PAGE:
If we start to attack images of battle flags used by the Southern states should we not also object to the American flag who has seen many many many atrocities commited in her name? Native Americans? Slavery – other states did it too! Japanese work camps?

    Many of my ancestors were confederate soilders and they like the majority of soildiers were farmers and sharecroppers who could barely read or write – they signed their forms with Xs. Personally I find it offensive that the rest of the world assumes everyone was rich and lived in plantations and owned slaves when very few people were actually that rich – much like modern times.

  • I’m a southerner, from North Carolina, and I love the South. However, as an African-American, I find this all really distasteful. The Bull City stuff is great, but a portion of the confederate flag? No way. Even the Resurgens stuff gives me the heebie jeebies. It’s one thing to be interested in the history — it is fascinating and very important — but using it as a design element implies that you’re celebrating it. Or at least to black people like me it does. Nobody would put a picture of a swastika on their wall and call it not celebrating the negative aspects of the Third Reich. (Extreme example, I know). I understand if you disagree, and I think you make an excellent point that people often only connect the South with its brutal past, but you’re taking the risk that you’re offending people you may invite into your home for whom such symbols mean hate — for the sake of design.

  • To answer Pamphilia’s question, as an African American (from Nashville), I would not feel comfortable in a home or establishment with art work which commemorates the Confederacy, and
    I agree with Ann and Alanna.


  • Here’s more African American input (and southern-reared too). I understand that Old Try wants to corner a niche market, but southern romantic revisionism of the Dixie flag is just flat out wrong and offensive. Sadly, most who glorify southern history may mean well and innocently, but : (1) Are concentrating solely on the romantic accounts from their mint julep-drinking and biased “belle” grandmas, etc. (2) Aren’t being mindful of the nightmarish conditions for “colored/negro” –a significant portion of the southern populace. I really don’t know how someone can celebrate the “south” while ignoring blacks–states like Mississippi were >60% AA at one time. Why isn’t there any Old Try artwork that reflects that [read: tastefully]? And no matter how someone gushes and waxes about the gallant south, kindly remember: the number one priority and tenet of the Confederate Constitution was to maintain slavery. I’m done. Thanks for letting me “air”. Heading back to great design.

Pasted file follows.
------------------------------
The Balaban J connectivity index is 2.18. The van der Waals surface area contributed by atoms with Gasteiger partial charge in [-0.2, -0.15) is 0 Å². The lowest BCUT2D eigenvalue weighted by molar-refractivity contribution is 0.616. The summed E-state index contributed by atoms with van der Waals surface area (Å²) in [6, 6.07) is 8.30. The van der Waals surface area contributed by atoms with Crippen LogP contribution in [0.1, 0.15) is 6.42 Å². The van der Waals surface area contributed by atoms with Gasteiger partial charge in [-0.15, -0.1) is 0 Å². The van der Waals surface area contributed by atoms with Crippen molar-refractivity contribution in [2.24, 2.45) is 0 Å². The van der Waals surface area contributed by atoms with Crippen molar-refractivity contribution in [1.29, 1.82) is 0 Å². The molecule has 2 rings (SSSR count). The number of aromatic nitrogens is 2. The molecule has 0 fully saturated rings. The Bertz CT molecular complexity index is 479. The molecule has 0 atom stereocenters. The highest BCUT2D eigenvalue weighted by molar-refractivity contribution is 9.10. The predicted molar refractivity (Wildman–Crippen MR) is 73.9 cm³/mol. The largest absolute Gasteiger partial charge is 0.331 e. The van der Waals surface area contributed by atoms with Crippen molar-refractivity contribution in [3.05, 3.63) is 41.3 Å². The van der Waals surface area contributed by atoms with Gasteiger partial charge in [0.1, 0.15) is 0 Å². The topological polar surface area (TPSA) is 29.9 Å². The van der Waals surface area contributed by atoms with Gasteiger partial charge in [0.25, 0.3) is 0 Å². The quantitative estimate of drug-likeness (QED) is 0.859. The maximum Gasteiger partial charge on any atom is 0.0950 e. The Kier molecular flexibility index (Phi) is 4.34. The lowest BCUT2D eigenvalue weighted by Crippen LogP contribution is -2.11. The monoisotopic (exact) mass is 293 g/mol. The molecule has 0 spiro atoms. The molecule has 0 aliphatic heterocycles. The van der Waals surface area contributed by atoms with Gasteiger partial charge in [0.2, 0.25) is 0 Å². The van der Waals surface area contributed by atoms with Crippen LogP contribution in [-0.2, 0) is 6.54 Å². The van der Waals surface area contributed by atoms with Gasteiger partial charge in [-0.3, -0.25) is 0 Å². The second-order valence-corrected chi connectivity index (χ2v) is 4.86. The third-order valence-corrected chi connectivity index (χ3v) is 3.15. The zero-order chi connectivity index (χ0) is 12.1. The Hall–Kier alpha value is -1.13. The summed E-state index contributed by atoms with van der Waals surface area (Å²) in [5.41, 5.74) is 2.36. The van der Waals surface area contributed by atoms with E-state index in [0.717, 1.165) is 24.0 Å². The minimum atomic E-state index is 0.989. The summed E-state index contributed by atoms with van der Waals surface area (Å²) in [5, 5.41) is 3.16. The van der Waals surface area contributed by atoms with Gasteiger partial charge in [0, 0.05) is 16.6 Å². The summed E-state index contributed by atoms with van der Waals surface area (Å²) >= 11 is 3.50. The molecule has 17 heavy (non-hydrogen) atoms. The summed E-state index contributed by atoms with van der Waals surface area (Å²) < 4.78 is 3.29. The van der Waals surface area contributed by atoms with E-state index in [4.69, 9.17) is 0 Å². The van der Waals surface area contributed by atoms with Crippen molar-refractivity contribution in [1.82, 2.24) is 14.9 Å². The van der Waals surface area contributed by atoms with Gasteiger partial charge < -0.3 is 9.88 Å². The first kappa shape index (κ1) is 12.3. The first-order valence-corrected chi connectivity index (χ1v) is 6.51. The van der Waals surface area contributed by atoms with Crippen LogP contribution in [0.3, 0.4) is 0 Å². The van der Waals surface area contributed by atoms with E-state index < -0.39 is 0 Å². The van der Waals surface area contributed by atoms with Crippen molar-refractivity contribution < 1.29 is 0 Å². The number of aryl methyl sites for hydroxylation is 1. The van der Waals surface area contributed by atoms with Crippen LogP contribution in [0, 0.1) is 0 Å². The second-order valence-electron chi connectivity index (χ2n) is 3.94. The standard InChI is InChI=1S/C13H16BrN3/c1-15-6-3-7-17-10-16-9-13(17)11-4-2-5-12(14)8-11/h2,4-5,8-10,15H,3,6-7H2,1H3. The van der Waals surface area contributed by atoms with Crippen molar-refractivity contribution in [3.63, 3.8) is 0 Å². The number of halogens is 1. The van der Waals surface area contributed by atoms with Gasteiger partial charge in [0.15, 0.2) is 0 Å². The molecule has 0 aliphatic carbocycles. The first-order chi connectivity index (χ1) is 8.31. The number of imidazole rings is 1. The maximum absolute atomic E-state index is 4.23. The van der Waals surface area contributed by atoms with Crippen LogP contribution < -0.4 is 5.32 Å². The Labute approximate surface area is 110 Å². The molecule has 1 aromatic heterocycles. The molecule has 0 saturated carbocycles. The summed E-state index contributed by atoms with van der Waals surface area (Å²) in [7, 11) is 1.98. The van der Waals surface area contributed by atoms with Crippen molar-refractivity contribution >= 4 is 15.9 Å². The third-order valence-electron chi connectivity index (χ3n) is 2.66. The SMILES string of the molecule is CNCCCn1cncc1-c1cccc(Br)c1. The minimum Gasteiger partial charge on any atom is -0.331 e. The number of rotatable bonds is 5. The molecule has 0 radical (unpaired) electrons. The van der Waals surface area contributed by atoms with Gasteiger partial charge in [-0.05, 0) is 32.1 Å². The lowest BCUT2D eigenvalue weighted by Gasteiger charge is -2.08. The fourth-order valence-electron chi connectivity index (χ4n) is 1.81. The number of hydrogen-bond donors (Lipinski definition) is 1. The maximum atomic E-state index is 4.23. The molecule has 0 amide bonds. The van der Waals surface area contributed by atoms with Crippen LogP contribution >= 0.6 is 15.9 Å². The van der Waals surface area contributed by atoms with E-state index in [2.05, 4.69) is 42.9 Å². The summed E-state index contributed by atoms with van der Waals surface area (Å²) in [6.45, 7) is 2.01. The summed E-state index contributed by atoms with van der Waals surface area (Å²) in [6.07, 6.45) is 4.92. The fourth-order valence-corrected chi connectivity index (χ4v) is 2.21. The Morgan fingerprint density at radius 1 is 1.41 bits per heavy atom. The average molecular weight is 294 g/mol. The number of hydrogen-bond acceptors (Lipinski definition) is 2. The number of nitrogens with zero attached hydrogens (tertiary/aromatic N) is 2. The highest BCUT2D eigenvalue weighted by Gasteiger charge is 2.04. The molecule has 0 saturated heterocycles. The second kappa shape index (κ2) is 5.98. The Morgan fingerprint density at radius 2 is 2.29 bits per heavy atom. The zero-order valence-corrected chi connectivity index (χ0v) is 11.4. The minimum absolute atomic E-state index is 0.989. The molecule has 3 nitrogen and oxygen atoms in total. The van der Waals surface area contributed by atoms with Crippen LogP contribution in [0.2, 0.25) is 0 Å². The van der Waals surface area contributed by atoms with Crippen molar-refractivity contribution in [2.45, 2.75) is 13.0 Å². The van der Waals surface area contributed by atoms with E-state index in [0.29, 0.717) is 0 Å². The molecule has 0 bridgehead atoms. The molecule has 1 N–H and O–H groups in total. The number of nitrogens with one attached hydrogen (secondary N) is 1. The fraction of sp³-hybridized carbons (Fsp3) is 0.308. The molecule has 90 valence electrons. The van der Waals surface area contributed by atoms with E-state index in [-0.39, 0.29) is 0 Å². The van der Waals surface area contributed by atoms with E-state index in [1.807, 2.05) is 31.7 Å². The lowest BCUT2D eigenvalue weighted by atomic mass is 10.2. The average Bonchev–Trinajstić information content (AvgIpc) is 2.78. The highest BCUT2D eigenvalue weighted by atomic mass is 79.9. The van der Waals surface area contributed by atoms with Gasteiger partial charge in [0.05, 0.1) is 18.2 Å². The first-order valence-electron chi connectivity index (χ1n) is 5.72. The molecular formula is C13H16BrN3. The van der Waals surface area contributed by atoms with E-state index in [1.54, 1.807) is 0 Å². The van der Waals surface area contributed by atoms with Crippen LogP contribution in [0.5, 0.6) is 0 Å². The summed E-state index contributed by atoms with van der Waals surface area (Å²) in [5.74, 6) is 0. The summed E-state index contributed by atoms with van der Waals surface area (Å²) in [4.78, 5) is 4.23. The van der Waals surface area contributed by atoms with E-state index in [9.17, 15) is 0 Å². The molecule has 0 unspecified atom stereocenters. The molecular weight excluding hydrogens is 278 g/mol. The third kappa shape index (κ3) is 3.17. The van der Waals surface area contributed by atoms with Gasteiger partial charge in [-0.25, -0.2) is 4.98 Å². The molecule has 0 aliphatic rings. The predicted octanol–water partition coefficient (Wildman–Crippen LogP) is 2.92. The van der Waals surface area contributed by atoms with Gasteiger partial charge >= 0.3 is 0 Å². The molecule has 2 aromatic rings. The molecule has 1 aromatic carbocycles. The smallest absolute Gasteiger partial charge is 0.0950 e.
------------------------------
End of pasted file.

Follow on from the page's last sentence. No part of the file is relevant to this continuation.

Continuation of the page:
• the county flag where i come from has a tobacco leaf… people probably have kneejerk reactions to that as well. but i think it’s important to remember that the very concept of statehood, and of nationalism, in this country and many, many others, has violence/hate/colonialism, on and on implicity or explicitly written into it. you could react to the symbolism or you could react to policy and practice…I feel there is a difference, and that waging intellectual ‘war’ on symbols is futile while waging ‘war’ on perpetrators of violence/hate/colonialism/rampant nationalism is meaningful. which is to say, take it up with your leaders, not your designers, or curators of good design. pick your battles, is all.

  • I am thoroughly impressed by the level of discourse by all. thank you each and every one for having an opinion and passionate enough to voice it.